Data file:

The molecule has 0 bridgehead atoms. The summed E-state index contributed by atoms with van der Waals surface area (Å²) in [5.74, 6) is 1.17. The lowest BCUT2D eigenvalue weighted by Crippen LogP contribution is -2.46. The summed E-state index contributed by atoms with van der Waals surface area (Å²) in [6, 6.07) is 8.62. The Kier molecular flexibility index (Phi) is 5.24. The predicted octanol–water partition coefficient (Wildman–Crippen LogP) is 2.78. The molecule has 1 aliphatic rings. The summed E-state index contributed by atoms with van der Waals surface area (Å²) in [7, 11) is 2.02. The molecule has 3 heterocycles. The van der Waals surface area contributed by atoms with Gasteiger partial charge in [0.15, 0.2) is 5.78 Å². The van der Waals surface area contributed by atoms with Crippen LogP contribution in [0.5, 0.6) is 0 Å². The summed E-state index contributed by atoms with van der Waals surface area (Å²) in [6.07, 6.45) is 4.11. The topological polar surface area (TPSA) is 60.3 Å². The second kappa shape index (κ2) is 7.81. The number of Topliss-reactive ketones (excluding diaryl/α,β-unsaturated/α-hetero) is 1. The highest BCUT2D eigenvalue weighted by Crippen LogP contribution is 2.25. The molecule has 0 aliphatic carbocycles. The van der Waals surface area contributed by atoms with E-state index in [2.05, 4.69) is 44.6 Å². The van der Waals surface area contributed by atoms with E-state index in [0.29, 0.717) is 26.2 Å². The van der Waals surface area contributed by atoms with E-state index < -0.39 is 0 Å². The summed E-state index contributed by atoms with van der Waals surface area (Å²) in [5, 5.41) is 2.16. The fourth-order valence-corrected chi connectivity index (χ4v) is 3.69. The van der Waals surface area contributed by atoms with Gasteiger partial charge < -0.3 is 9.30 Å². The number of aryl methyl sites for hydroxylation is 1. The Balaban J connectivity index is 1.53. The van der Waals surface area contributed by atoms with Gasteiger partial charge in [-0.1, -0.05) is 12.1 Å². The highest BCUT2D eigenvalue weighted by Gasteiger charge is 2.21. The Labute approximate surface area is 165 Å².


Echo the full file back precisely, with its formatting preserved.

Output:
The molecule has 0 bridgehead atoms. The summed E-state index contributed by atoms with van der Waals surface area (Å²) in [5.74, 6) is 1.17. The lowest BCUT2D eigenvalue weighted by Crippen LogP contribution is -2.46. The summed E-state index contributed by atoms with van der Waals surface area (Å²) in [6, 6.07) is 8.62. The Kier molecular flexibility index (Phi) is 5.24. The predicted octanol–water partition coefficient (Wildman–Crippen LogP) is 2.78. The molecule has 1 aliphatic rings. The summed E-state index contributed by atoms with van der Waals surface area (Å²) in [7, 11) is 2.02. The molecule has 3 heterocycles. The van der Waals surface area contributed by atoms with Gasteiger partial charge in [0.15, 0.2) is 5.78 Å². The van der Waals surface area contributed by atoms with Crippen LogP contribution in [0.5, 0.6) is 0 Å². The summed E-state index contributed by atoms with van der Waals surface area (Å²) in [6.07, 6.45) is 4.11. The topological polar surface area (TPSA) is 60.3 Å². The second kappa shape index (κ2) is 7.81. The number of Topliss-reactive ketones (excluding diaryl/α,β-unsaturated/α-hetero) is 1. The highest BCUT2D eigenvalue weighted by Crippen LogP contribution is 2.25. The molecule has 0 aliphatic carbocycles. The van der Waals surface area contributed by atoms with E-state index in [2.05, 4.69) is 44.6 Å². The van der Waals surface area contributed by atoms with E-state index in [0.29, 0.717) is 26.2 Å². The van der Waals surface area contributed by atoms with E-state index < -0.39 is 0 Å². The summed E-state index contributed by atoms with van der Waals surface area (Å²) in [5, 5.41) is 2.16. The fourth-order valence-corrected chi connectivity index (χ4v) is 3.69. The van der Waals surface area contributed by atoms with Gasteiger partial charge < -0.3 is 9.30 Å². The number of aryl methyl sites for hydroxylation is 1. The Balaban J connectivity index is 1.53. The van der Waals surface area contributed by atoms with Gasteiger partial charge in [-0.1, -0.05) is 12.1 Å². The highest BCUT2D eigenvalue weighted by Gasteiger charge is 2.21. The Labute approximate surface area is 165 Å².